Teenage Asthma

The prevalence of asthma in children and adolescence continues to spiral upward with asthma still
the most common chronic disease of childhood. An increasing morbidity reflects that many
adolescents are not receiving adequate medication related to nonadherence.

This nonadherence is not confined to those with poor insight into their disease. Nonadherence is
endemic in adolescence related to denial of illness, reluctance to seek medical care and to take
medication because of the highly visible symptoms and inhaled medications. This situation had
improved with availability of oral medications such as leukotriene modifiers. Psychosocial and
developmental problems abound such as feelings of omnipotence and peer pressure, which mitigate
against taking medicine, as well as isolation and low self-esteem and depression due to the visibility
of asthma symptoms and medications. Adherence with medications is particularly low if medication is
prescribed more than twice a day, which coupled with poor inhaler technique leads to ineffective

This failure to adhere to medications leads to increase asthma morbidity interfering with the social
and school functions and precipitating increased use of medical care for emergency room visits,
hospitalization and even death. A therapeutic alliance with the adolescent is necessary with an
agreed upon and written action plan with no more than twice-a-day medication and peak flow
monitoring to tailor medication and minimize side affects while optimizing asthma control. The
introduction of oral medications like leukotriene modifiers and dry powder inhalers should simplify
treatment and improve adherence and outcome.

A Special Age Group
The teens are a special group falling in between the catchment area of the internist and the
pediatrician often in the “no man’s land” of health care. They have special needs of related to their
growth and development and suffer from poor adherence with health care because of failure to
recognize evolving asthma and reluctance to seek or accept medical care.
Asthma as a chronic disease afflicts an estimated 5%-10% of American children and adolescents
aged 5-17, affecting a minimum of 4.8 million Americans younger than 18. The prevalence rate for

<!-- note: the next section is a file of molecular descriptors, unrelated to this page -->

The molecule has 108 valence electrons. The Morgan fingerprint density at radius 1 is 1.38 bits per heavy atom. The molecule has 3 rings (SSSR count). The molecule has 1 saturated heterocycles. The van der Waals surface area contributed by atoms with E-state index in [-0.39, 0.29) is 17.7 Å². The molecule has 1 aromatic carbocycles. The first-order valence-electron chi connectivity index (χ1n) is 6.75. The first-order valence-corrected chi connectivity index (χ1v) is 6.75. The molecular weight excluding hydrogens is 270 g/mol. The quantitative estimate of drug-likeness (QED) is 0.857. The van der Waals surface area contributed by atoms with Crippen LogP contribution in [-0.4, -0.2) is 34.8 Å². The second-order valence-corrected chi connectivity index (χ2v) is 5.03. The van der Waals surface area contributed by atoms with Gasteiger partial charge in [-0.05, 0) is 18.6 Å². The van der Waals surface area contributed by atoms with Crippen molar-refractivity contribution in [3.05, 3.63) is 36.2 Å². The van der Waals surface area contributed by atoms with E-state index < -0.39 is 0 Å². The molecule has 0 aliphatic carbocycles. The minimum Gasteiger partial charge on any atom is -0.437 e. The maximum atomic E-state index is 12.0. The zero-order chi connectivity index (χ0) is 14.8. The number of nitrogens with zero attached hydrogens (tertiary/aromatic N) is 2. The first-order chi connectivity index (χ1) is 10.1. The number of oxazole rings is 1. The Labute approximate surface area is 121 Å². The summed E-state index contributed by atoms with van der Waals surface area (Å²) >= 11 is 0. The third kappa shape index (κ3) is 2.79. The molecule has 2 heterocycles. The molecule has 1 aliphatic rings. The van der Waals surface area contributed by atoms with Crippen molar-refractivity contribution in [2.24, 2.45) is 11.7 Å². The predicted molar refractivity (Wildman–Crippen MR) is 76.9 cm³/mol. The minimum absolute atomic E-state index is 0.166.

current asthma in adolescents in a recent study was 12.6% with females having a significantly greater
prevalence rate than males (16.4% vs. 9%). Females also reported more severe symptoms and a
greater number of hospitalizations and emergency room encounters.

The incidence increased 52% in people 5 to 34 years between 1982 and 1991. Longitudinal studies
indicate that asthma improves in adolescence presumably related to physiologic changes including
improving immunity and enlarging airways. However, significant problems remain in 50%. Moreover,
45% of those who were “wheeze-free” at age 14 may have a recurrence of asthma at age 21.
Studies in high school, college and Olympic performers have established a prevalence of
unrecognized exercise induced asthma of 3% to 20%. There was a 33% increase in the prevalence of
disease among individuals aged incidence, in other countries. The estimated cost in association with this disease was $2 billion.


Death Rate Growing
The statistics are sobering. The death rate from asthma in the general population more than doubled
from 1980 to 1993, while the death rate among teenagers aged 12 to 19 years increased more than
four-fold. The predilection for death from asthma in teenagers is largely attributable to a combination
of denial, lack of recognition of asthma symptoms, forgetfulness, belief that medication is ineffective,
inconvenience, cumbersome nature of inhaler technique, fear or side effects and peer disapproval,
inertia and reluctance to pursue medical care.

The intermittent course of asthma with symptoms resolving in 75% of adolescents who wheezed
before age 7 years and the enlargement of airways with age may provide the adolescent with a false
sense of security. These physiologic factors, taken together with the developmental peculiarities of successessay.co.uk
omnipotence, the need for autonomy and peer pressure, conspire to motivate the teen to deny
symptoms, the need for medical evaluation and adherence to therapy. When these factors are
combined with a managed care system that operates on third-party payment and referral, the
adolescent becomes the casualty of poor and erratic care. The symptoms of asthma are
unrecognized by at least 33% of teenagers. A greater awareness of asthma and peer oriented
asthma education adapted to adolescent development and psyche is essential in medical practices
and schools.
*Adapted from the American Academy of Allergy, Asthma and Immunology

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